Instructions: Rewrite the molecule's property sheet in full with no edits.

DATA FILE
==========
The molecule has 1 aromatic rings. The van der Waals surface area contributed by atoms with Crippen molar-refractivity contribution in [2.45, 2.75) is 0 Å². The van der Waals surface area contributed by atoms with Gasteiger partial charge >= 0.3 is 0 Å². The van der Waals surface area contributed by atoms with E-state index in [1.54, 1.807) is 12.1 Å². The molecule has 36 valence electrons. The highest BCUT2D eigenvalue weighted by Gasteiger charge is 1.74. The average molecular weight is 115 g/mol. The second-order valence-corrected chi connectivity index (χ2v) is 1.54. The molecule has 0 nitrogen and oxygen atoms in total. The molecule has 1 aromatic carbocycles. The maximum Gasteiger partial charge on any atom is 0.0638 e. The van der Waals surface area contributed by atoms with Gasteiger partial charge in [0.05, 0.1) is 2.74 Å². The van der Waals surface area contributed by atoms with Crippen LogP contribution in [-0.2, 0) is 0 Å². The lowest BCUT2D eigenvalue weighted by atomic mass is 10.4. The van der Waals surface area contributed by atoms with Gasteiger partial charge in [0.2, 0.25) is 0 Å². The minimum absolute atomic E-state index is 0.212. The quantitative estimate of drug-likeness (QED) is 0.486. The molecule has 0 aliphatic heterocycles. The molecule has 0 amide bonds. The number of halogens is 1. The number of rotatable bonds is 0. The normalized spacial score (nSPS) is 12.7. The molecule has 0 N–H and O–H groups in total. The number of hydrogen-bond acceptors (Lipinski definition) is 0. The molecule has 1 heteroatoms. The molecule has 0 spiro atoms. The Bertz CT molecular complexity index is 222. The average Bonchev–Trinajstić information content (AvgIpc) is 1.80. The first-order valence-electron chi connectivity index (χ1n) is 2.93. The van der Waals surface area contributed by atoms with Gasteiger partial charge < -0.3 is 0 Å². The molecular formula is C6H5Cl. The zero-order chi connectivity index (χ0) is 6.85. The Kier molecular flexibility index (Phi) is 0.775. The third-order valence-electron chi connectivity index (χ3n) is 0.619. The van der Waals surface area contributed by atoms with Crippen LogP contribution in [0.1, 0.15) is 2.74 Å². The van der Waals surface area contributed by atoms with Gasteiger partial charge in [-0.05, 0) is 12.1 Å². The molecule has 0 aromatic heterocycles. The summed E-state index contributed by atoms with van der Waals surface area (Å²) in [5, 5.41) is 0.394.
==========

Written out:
The molecule has 1 aromatic rings. The van der Waals surface area contributed by atoms with Crippen molar-refractivity contribution in [2.45, 2.75) is 0 Å². The van der Waals surface area contributed by atoms with Gasteiger partial charge >= 0.3 is 0 Å². The van der Waals surface area contributed by atoms with E-state index in [1.54, 1.807) is 12.1 Å². The molecule has 36 valence electrons. The highest BCUT2D eigenvalue weighted by Gasteiger charge is 1.74. The average molecular weight is 115 g/mol. The second-order valence-corrected chi connectivity index (χ2v) is 1.54. The molecule has 0 nitrogen and oxygen atoms in total. The molecule has 1 aromatic carbocycles. The maximum Gasteiger partial charge on any atom is 0.0638 e. The van der Waals surface area contributed by atoms with Gasteiger partial charge in [0.05, 0.1) is 2.74 Å². The van der Waals surface area contributed by atoms with Crippen LogP contribution in [-0.2, 0) is 0 Å². The lowest BCUT2D eigenvalue weighted by atomic mass is 10.4. The van der Waals surface area contributed by atoms with Gasteiger partial charge in [0.2, 0.25) is 0 Å². The minimum absolute atomic E-state index is 0.212. The quantitative estimate of drug-likeness (QED) is 0.486. The molecule has 0 aliphatic heterocycles. The molecule has 0 amide bonds. The number of halogens is 1. The number of rotatable bonds is 0. The normalized spacial score (nSPS) is 12.7. The molecule has 0 N–H and O–H groups in total. The number of hydrogen-bond acceptors (Lipinski definition) is 0. The molecule has 1 heteroatoms. The molecule has 0 spiro atoms. The Bertz CT molecular complexity index is 222. The average Bonchev–Trinajstić information content (AvgIpc) is 1.80. The first-order valence-electron chi connectivity index (χ1n) is 2.93. The van der Waals surface area contributed by atoms with Gasteiger partial charge < -0.3 is 0 Å². The molecular formula is C6H5Cl. The zero-order chi connectivity index (χ0) is 6.85. The Kier molecular flexibility index (Phi) is 0.775. The third-order valence-electron chi connectivity index (χ3n) is 0.619. The van der Waals surface area contributed by atoms with Crippen LogP contribution in [0.1, 0.15) is 2.74 Å². The van der Waals surface area contributed by atoms with Gasteiger partial charge in [-0.05, 0) is 12.1 Å². The molecule has 0 aromatic heterocycles. The summed E-state index contributed by atoms with van der Waals surface area (Å²) in [5, 5.41) is 0.394.